Sexual Orientation And Pensions

With effect from 1 December 2003 the Government has introduced new anti-discrimination legislation which prohibits discrimination on grounds of sexual orientation and religious beliefs.

The law has also been specifically amended to apply to trustees of occupational pension plans.

What is the New Law?

The Employment Equality (Sexual Orientation) Regulations 2003 (as specifically amended for pension schemes) provide that it is unlawful to discriminate against employees directly or indirectly on the grounds of their sexual orientation in their terms of employment (which includes pensions).

There will be an overriding provision in pension plan rules to this effect. Consequently, with effect from 1 December 2003, trustees must not operate their plan in a way that discriminates against members on grounds of sexual orientation.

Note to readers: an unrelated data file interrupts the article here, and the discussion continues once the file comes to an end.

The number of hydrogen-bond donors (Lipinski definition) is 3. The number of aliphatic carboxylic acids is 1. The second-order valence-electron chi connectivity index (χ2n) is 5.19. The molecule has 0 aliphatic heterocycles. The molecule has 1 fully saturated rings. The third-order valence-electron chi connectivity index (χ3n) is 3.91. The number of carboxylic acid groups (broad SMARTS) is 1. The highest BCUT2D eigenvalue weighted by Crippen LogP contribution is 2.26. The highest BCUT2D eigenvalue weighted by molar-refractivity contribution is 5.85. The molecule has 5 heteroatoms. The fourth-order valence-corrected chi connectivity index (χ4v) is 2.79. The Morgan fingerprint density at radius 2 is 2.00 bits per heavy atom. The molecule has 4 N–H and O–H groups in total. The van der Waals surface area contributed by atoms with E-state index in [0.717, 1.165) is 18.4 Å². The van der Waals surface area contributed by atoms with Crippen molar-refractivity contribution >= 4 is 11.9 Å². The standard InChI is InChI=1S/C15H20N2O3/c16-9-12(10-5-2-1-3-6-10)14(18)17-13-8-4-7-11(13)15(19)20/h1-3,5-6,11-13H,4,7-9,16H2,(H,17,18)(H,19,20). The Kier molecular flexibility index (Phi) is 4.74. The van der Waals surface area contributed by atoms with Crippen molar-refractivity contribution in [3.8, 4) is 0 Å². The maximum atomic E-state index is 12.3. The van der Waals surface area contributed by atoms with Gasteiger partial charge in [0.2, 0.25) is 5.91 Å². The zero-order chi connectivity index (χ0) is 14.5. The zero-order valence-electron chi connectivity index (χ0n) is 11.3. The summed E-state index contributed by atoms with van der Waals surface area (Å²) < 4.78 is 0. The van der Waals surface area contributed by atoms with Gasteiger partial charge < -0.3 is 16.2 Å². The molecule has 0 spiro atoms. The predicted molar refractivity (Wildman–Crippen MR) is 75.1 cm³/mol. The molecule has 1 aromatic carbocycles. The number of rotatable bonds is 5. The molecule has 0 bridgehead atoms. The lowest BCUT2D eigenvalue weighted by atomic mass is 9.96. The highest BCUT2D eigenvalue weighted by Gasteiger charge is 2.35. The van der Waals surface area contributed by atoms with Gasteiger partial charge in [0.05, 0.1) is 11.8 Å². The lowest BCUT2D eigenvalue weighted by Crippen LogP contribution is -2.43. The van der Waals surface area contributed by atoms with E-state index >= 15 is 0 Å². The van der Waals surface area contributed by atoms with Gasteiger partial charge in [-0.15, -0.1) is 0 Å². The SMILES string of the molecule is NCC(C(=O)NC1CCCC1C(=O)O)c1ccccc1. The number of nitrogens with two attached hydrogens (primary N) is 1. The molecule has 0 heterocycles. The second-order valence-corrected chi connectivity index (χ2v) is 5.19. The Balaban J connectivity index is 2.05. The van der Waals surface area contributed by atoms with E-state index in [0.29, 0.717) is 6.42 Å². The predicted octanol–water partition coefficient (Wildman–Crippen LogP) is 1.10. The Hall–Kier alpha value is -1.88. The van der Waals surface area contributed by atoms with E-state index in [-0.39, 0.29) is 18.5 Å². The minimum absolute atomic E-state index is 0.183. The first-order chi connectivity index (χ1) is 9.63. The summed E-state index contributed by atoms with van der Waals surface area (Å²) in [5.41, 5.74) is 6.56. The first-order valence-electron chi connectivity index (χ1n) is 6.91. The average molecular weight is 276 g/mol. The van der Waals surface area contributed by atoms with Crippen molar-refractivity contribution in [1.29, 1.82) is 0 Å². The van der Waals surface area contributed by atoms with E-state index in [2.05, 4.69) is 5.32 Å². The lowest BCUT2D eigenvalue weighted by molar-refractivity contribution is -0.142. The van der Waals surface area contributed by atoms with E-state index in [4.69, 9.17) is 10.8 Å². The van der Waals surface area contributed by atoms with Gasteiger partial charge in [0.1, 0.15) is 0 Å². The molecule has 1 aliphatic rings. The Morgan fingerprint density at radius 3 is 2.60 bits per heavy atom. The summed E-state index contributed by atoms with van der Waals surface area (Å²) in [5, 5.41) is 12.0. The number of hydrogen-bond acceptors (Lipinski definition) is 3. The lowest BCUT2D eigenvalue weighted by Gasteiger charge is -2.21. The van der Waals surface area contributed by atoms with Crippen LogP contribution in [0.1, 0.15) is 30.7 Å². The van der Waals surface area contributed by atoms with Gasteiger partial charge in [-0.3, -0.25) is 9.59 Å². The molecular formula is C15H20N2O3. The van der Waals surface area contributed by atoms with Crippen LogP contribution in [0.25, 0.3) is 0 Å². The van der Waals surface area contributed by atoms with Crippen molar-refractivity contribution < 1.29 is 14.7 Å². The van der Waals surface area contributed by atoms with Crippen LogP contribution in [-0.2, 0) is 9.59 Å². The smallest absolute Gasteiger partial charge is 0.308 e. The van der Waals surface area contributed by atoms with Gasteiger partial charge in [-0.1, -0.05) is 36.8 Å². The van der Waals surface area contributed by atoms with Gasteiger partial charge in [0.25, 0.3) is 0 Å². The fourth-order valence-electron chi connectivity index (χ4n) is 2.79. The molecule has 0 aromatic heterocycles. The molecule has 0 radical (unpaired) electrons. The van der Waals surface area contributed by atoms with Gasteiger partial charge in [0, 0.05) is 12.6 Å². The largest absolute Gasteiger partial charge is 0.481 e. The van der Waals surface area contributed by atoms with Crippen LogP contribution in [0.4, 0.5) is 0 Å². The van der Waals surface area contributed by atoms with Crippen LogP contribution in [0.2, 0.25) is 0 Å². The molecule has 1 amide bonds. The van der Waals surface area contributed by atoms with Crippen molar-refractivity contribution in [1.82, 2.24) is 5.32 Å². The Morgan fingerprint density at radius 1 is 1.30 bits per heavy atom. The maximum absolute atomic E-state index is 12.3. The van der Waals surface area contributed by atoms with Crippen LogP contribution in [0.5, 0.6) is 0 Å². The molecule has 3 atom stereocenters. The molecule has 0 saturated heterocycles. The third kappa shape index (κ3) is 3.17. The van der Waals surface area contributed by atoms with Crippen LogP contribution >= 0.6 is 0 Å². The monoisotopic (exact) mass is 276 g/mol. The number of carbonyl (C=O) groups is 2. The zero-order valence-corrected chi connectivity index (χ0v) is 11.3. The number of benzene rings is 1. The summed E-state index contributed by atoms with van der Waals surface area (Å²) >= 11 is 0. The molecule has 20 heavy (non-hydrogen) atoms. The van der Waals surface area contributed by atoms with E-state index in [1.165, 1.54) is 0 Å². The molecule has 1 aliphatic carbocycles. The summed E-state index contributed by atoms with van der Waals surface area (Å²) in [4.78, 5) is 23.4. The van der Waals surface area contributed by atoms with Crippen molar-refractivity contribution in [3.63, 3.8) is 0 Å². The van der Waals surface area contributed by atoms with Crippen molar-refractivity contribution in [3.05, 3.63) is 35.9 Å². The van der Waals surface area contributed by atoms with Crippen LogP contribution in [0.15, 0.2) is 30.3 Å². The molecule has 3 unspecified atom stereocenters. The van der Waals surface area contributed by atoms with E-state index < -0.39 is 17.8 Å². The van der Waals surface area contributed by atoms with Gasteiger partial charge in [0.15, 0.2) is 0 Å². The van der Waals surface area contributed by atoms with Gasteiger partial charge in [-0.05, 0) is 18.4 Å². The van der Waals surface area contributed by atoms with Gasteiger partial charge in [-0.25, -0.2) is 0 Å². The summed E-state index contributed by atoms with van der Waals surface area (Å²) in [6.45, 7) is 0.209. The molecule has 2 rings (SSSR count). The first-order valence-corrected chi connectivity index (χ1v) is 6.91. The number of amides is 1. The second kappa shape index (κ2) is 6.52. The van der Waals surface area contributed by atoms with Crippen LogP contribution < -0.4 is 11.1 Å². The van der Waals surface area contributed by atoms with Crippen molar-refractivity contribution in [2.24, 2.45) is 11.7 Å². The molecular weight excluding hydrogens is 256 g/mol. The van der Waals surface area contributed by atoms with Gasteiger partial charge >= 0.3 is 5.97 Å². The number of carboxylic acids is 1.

What are the Potential Consequences of the New Regulations for Pension Schemes?

There are broadly two main areas where the new regulations may apply:-

Where a plan currently pays benefits to opposite sex unmarried partners, but not same sex unmarried partners, this is likely to be direct discrimination. Direct discrimination cannot be justified.

Many schemes provide a spouse's pension on a member's death which is only payable to a legal spouse. The regulations currently allow benefits to be restricted by reference to marital status. However, many trade unions are arguing that the Government has, in providing this exemption, failed to interpret correctly the underlying European Directive and/or the exemption is a breach of the Human Rights Act 1998.

What About the Inland Revenue Rules ?

It is important to note that the new regulations do not...

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